Shopping for your wedding dress is supposed to be a joyous moment that you'll never forget. But for many brides, trying to squeeze into sample gowns that are several sizes too small can feel more embarrassing than exciting.
It's something Julie Sabatino has had plenty of experience with as a longtime bridal stylist, so she decided create something that would turn around this all-too-familiar scene for her clients. Earlier this month, she unveiled the Sample Size Solution, a product that's designed to modify wedding dress samples so that brides of any shape or size can try them on.
Sabatino has been in the bridal business for 18 years, but her journey dates all the way back to 2001 when she was a bride-to-be herself. While shopping for the perfect gown, the New York resident ran into a bunch of dead ends and the experience inspired her to become a wedding fashion stylist professionally.
"I want to start a curvy woman revolution. The women themselves don't need to change; the industry does."
"I had an awful time. I didn't know what I wanted and people didn't have good websites back then so the info out there was very minimal. I struggled and looked for someone like me to help me. After trying on hundreds of dresses, I moved on," she told TMRW.
Sabatino was a size 10 at the time and quickly realized that many of the dresses she tried on weren't made for women with curves.
"Going into a bridal salon and trying on a sample that's two to three sizes too small and trying to understand how it'll fit on you and understand if you'll like it was a huge problem. I stopped bringing anyone with me to my appointments because I was so embarrassed," she said.
Wedding dresses are very expensive to produce, so most bridal boutiques just have one sample of each style in the store, and most boutiques only have large, unsightly clips to help brides modify a dress while trying it on. It can be embarrassing and exposing for the bride-to-be.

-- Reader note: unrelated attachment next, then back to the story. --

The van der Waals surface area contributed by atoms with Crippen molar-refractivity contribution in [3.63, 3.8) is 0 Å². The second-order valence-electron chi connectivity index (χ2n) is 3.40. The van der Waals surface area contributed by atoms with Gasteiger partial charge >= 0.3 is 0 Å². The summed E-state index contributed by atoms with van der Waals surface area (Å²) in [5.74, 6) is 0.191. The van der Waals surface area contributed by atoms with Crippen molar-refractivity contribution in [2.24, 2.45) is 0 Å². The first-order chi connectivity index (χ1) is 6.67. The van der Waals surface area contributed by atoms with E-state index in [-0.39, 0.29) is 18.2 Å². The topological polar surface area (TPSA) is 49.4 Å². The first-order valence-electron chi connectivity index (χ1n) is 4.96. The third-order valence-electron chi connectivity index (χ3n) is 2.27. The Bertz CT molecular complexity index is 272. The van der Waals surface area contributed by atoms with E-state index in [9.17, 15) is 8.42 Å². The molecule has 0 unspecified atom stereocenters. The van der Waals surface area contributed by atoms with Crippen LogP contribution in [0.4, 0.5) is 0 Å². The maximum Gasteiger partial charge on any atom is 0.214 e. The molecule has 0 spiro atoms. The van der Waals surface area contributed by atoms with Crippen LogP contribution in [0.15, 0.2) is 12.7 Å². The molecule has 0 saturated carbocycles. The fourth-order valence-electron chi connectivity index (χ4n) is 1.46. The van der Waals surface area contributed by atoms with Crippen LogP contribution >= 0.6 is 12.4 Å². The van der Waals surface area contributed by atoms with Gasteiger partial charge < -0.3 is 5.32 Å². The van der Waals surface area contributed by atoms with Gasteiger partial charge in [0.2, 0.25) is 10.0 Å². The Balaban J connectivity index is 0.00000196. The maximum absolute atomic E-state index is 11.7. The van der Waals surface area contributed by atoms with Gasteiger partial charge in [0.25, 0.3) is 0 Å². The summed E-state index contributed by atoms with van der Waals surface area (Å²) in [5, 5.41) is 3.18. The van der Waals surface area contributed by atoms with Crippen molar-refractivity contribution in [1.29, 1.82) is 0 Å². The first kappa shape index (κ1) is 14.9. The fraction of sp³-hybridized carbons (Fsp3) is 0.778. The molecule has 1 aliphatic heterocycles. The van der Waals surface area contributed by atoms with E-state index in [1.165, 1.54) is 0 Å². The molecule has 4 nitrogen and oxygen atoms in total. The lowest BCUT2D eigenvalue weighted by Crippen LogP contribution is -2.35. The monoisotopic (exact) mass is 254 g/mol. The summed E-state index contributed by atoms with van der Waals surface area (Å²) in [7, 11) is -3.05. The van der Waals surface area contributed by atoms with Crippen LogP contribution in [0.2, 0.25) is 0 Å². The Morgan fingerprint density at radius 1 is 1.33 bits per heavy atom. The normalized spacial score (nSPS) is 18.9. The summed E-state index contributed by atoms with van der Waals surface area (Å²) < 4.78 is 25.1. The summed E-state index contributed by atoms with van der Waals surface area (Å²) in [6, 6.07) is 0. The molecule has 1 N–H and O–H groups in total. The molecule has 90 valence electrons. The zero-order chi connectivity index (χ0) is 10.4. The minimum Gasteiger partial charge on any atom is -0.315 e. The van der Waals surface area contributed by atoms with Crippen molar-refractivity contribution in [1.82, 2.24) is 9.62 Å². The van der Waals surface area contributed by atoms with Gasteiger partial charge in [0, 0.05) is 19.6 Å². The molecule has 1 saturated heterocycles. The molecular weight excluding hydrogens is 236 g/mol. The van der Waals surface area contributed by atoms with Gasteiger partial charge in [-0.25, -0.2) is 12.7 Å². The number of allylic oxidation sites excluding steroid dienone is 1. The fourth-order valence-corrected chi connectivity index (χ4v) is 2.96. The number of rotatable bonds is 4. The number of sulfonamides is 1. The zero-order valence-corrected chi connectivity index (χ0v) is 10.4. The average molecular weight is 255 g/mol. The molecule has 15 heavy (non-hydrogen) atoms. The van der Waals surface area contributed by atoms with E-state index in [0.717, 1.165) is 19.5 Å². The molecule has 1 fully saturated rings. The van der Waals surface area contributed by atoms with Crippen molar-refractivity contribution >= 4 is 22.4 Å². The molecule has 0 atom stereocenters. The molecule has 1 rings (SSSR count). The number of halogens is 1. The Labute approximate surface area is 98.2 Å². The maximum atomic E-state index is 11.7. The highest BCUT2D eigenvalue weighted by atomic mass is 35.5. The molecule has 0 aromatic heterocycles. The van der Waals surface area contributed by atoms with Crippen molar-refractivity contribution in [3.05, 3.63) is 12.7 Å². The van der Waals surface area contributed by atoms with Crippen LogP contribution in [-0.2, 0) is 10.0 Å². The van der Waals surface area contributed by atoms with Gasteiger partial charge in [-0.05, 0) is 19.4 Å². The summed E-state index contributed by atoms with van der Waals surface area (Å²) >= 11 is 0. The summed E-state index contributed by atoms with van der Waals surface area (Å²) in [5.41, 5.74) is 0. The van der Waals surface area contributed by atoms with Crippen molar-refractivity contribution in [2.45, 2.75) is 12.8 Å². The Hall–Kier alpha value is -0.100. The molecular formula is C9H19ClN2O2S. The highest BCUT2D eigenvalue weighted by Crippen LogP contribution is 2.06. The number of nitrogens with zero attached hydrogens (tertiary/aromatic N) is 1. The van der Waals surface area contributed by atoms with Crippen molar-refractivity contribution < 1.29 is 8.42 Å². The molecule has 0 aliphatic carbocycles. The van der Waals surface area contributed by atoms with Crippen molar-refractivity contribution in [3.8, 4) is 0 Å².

That's where Sabatino's Sample Size Solution comes in. The product is designed for dresses that are too small and has three components: elegantly covered ivory fabric clips that blend in with the material of wedding dresses, adjustable elastic bands that work to make sure the dress fits like a glove and (perhaps most importantly) a panel of ivory fabric that covers exposed skin without creating extra bulk. It can also help cinch in dresses that are too large.
Sabatino designed the product with curvy brides and brides with large busts in mind and drew from her experience as a stylist to create a product that would help brides nail their dress appointment.
"I want to save them from the embarrassing situation I went through where my back and underwear were always showing during appointments," she said.
The stylist admits that the solution isn't perfect but says it's certainly an improvement on the utilitarian clips that most bridal boutiques currently supply. In fact, several of the boutiques she regularly works with are already using the Sample Size Solution.
Sabatino has sat through thousands of wedding dress appointments over the years and has used her knowledge of fabrics and fit to help her clients, but she realizes that the average bride can't afford a stylist and she hopes that the Sample Size Solution helps them take matters into their own hands.
"This was an effort to neutralize the playing field," she said. "You want to be able to go out of the dressing room with confidence and feel good."
So, what's the next step for the stylist? She's recording an course to help curvy brides shop and is talking with factories about how to mass produce her Sample Size Solution.
"I want to do them in black and navy for eveningwear since I do a lot of shopping with mothers of the bride," she said.
Looking ahead to the future, Sabatino hopes her work is part of a larger movement that enacts positive change in the bridal industry.
"I know that at the moment I can't change the industry and how many samples they have, but I can help brides have a better experience," she said. "I want to start a curvy woman revolution. The women themselves don't need to change; the industry does."